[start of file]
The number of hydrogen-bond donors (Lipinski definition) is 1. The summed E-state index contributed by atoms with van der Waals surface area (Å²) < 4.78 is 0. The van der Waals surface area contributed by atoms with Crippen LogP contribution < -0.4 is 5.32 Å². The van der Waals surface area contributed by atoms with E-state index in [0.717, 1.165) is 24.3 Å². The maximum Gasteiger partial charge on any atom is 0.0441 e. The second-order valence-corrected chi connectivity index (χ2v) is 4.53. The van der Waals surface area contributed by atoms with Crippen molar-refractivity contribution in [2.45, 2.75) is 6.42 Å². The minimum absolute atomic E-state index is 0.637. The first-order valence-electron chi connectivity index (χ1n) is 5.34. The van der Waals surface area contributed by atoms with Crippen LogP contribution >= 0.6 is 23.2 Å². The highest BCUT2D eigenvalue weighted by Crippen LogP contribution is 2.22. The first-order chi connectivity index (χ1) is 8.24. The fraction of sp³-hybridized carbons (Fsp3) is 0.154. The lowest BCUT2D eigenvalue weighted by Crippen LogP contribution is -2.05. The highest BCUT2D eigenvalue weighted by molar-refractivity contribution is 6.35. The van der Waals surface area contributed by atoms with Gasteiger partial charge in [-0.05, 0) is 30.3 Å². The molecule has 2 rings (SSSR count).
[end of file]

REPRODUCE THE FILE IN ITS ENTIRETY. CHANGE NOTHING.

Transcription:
The number of hydrogen-bond donors (Lipinski definition) is 1. The summed E-state index contributed by atoms with van der Waals surface area (Å²) < 4.78 is 0. The van der Waals surface area contributed by atoms with Crippen LogP contribution < -0.4 is 5.32 Å². The van der Waals surface area contributed by atoms with E-state index in [0.717, 1.165) is 24.3 Å². The maximum Gasteiger partial charge on any atom is 0.0441 e. The second-order valence-corrected chi connectivity index (χ2v) is 4.53. The van der Waals surface area contributed by atoms with Crippen molar-refractivity contribution in [2.45, 2.75) is 6.42 Å². The minimum absolute atomic E-state index is 0.637. The first-order valence-electron chi connectivity index (χ1n) is 5.34. The van der Waals surface area contributed by atoms with Crippen LogP contribution >= 0.6 is 23.2 Å². The highest BCUT2D eigenvalue weighted by Crippen LogP contribution is 2.22. The first-order chi connectivity index (χ1) is 8.24. The fraction of sp³-hybridized carbons (Fsp3) is 0.154. The lowest BCUT2D eigenvalue weighted by Crippen LogP contribution is -2.05. The highest BCUT2D eigenvalue weighted by molar-refractivity contribution is 6.35. The van der Waals surface area contributed by atoms with Gasteiger partial charge in [-0.05, 0) is 30.3 Å². The molecule has 2 rings (SSSR count).